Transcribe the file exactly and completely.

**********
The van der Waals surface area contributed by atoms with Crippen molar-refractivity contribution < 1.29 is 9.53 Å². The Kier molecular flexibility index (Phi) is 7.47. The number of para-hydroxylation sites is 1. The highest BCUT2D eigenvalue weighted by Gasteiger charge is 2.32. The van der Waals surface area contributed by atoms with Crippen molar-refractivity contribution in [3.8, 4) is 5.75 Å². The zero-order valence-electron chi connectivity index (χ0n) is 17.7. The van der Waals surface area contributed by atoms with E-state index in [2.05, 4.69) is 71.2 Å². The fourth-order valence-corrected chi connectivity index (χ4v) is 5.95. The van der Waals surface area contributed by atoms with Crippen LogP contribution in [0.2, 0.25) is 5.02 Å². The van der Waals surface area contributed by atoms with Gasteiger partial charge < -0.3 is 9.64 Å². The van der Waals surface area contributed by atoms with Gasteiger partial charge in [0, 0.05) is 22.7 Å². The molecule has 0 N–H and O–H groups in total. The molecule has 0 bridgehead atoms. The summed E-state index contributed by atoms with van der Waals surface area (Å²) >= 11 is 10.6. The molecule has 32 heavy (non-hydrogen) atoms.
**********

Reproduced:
The van der Waals surface area contributed by atoms with Crippen molar-refractivity contribution < 1.29 is 9.53 Å². The Kier molecular flexibility index (Phi) is 7.47. The number of para-hydroxylation sites is 1. The highest BCUT2D eigenvalue weighted by Gasteiger charge is 2.32. The van der Waals surface area contributed by atoms with Crippen molar-refractivity contribution in [3.8, 4) is 5.75 Å². The zero-order valence-electron chi connectivity index (χ0n) is 17.7. The van der Waals surface area contributed by atoms with E-state index in [2.05, 4.69) is 71.2 Å². The fourth-order valence-corrected chi connectivity index (χ4v) is 5.95. The van der Waals surface area contributed by atoms with Crippen LogP contribution in [0.2, 0.25) is 5.02 Å². The van der Waals surface area contributed by atoms with Gasteiger partial charge < -0.3 is 9.64 Å². The van der Waals surface area contributed by atoms with Gasteiger partial charge in [0, 0.05) is 22.7 Å². The molecule has 0 N–H and O–H groups in total. The molecule has 0 bridgehead atoms. The summed E-state index contributed by atoms with van der Waals surface area (Å²) >= 11 is 10.6. The molecule has 32 heavy (non-hydrogen) atoms.